The summit of the wooden cross mountain
Julie hiking up the scree & talus in the 36 degree heat
A great rock to stand on, after the shot I looked down and got scared!
The road in the background that we tried to come into town on...but it was blocked by water apparently.
We woke up this morning still full from last night's meat extravaganza at El Rancho. Despite this we decided that breakfast would be a good idea since our plan for the day included a long, hot hike up a nearby mountain.
Greg's Argentinan mama (who fixed his coffee for him each morning just the way he liked it) gave us vague directions on how to get to the trail head and insured that we had our sunscreen and lots of water with us. Greg is super paranoid about loosing his wallet and all his money when we go out and do things so he opted to roll up 130 pesos into a ball and shove it into his pocket of his shorts along with the camera instead of bringing his whole wallet in the backpack.
By the time we got to the trail head 2 km's out of town on a dirt road, it was about 10:45am and the sun was already beating down on us with no relief and no clouds in site. We found a single track, dusty beaten path lined with small cactuses and scrub brush in a mostly barren landscape over looking a lush green valley inwhich the town was situated. The accent was moderately steep in places and the meandered to and fro following the contours of the land which Greg invisioned to be great mountain bike trails. We made our way to the top in about an hour and a half, there were no other people in sight for miles. The bluebird sky and snowcapped mountains of the Andes made for spectacular vistas and we sat at the summit for a while to enjoy it. On the very summit there was a wooden cross erected with a pack of Malboro smokes and a tattered (most beloved) baseball cap stuffed among the rocks as an offering.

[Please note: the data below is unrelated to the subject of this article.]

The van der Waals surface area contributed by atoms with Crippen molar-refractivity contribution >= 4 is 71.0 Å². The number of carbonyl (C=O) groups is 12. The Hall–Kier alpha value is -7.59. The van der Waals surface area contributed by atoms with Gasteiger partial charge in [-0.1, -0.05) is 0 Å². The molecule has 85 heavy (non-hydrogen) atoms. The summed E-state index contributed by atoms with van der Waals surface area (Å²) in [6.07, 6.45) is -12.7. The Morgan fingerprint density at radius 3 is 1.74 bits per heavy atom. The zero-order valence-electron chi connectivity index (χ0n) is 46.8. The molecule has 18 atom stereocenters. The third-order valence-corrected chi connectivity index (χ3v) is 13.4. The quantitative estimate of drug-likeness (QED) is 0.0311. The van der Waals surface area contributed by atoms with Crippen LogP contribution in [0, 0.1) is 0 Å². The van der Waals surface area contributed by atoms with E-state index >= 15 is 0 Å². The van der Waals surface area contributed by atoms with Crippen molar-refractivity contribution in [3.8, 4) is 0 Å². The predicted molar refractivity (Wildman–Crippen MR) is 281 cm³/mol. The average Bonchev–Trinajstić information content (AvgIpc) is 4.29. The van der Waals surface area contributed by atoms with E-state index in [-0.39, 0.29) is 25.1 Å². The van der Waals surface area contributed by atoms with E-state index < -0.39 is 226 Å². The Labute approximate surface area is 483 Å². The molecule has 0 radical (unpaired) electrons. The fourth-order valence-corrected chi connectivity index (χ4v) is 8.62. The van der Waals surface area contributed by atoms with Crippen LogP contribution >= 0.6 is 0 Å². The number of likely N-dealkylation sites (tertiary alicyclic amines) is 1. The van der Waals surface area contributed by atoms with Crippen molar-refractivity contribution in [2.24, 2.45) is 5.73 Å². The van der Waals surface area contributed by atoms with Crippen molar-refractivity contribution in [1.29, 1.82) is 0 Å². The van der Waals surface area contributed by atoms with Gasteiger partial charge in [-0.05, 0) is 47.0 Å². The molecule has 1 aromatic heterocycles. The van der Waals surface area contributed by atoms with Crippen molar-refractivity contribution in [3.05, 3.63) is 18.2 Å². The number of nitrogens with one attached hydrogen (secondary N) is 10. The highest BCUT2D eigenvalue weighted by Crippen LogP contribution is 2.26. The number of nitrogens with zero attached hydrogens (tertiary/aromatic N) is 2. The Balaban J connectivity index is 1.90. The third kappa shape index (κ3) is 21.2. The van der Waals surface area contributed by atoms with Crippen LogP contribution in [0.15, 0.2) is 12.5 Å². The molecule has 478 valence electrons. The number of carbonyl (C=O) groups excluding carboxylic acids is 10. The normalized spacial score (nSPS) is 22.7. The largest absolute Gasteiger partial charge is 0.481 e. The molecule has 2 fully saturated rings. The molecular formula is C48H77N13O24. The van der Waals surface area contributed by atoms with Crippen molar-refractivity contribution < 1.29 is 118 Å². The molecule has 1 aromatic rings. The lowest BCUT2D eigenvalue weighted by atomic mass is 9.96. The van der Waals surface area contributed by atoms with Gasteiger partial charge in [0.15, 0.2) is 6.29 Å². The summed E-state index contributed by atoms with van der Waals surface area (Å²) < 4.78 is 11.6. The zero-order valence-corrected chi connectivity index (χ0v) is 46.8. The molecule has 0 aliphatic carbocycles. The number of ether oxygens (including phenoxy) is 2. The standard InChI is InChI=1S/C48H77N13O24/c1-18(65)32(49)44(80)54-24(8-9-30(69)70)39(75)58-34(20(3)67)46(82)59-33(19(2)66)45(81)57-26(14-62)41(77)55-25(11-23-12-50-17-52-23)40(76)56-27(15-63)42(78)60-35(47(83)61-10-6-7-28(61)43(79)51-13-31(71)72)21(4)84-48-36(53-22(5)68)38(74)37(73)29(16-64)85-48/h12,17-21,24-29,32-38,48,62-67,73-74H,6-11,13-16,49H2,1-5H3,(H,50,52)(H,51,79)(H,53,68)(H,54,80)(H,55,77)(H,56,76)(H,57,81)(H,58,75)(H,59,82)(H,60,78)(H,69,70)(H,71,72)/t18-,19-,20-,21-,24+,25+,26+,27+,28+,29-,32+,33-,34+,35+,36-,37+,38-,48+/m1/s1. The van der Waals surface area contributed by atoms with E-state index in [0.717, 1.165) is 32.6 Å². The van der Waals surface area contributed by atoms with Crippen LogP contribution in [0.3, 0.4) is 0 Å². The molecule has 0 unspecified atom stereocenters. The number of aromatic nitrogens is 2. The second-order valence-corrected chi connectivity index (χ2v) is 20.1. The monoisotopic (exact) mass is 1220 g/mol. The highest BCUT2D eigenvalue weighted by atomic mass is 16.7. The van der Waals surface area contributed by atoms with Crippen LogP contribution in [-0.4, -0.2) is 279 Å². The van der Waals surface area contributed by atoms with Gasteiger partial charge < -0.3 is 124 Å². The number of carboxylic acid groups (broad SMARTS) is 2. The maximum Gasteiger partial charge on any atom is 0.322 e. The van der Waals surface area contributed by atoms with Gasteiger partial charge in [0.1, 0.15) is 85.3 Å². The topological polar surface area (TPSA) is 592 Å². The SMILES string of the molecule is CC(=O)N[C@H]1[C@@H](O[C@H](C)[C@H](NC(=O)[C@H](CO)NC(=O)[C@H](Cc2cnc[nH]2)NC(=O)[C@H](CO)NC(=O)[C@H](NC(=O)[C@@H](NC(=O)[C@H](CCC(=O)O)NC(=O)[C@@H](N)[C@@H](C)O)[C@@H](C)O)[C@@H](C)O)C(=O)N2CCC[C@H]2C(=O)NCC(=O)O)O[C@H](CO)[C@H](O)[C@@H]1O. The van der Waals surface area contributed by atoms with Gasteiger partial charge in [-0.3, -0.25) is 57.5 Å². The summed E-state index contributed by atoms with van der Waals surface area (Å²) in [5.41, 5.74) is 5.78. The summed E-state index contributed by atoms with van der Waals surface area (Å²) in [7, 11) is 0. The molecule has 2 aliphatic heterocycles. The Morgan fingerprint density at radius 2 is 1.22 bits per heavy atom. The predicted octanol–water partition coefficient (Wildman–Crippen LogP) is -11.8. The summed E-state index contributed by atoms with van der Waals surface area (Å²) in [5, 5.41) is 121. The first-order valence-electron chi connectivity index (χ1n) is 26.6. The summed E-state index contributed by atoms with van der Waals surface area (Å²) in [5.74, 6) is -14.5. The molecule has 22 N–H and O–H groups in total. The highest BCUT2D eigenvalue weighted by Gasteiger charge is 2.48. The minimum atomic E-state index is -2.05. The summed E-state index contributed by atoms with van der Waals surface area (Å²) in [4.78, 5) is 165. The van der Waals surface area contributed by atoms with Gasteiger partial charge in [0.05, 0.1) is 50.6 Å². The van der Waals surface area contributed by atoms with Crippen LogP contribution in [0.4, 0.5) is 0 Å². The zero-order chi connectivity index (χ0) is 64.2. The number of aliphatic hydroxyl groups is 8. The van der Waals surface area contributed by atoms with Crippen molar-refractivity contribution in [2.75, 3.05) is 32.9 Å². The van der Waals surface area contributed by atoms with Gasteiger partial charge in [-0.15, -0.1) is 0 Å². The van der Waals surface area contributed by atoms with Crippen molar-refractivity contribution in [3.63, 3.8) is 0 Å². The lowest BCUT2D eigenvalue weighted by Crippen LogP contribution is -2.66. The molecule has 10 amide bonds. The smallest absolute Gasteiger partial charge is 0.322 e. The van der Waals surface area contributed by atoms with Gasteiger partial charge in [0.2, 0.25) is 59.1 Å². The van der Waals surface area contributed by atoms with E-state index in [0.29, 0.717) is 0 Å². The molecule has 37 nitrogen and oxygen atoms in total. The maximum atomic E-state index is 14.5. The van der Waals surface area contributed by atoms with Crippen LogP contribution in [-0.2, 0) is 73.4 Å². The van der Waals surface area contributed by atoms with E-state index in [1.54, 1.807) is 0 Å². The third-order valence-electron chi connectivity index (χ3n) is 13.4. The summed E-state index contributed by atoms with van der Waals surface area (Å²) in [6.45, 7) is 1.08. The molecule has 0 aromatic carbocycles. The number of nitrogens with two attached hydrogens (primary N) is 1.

We took our time decending and found a different way out toward a small farm on the edge of town. After a short through the town's streets we arrived at the helado shop and decided we deserved a couple of strawberry milkshakes. When it came time to pay, Greg reached for his crunched up 130 pesos to pay our 12 peso bill, only to realize that his pocked contained only 2 pesos. I ran back to the hotel to retrieve his wallet so we could pay the bill.
After stressing out for two hours (and drinking a litre of Stella Artois) over the lost 130 pesos, I went back to the hotel for a nap and Greg decided to rent a mountain bike and head back up to Jesus mountain to find his hard earned pesos. It was hotter than 38 degrees and no clouds in sight when he headed up for the second time that day. Greg retraced our steps as best he could as we did not follow any particular path down the side of the mountain. The afternoon wind had picked up and Greg knew that finding the money was a lost cause. Not all was lost, as the trails were indeed great for mountain biking and he enjoyed six hours of the unrelentless afternoon sun and I thouroughly enjoyed my afternoon nap.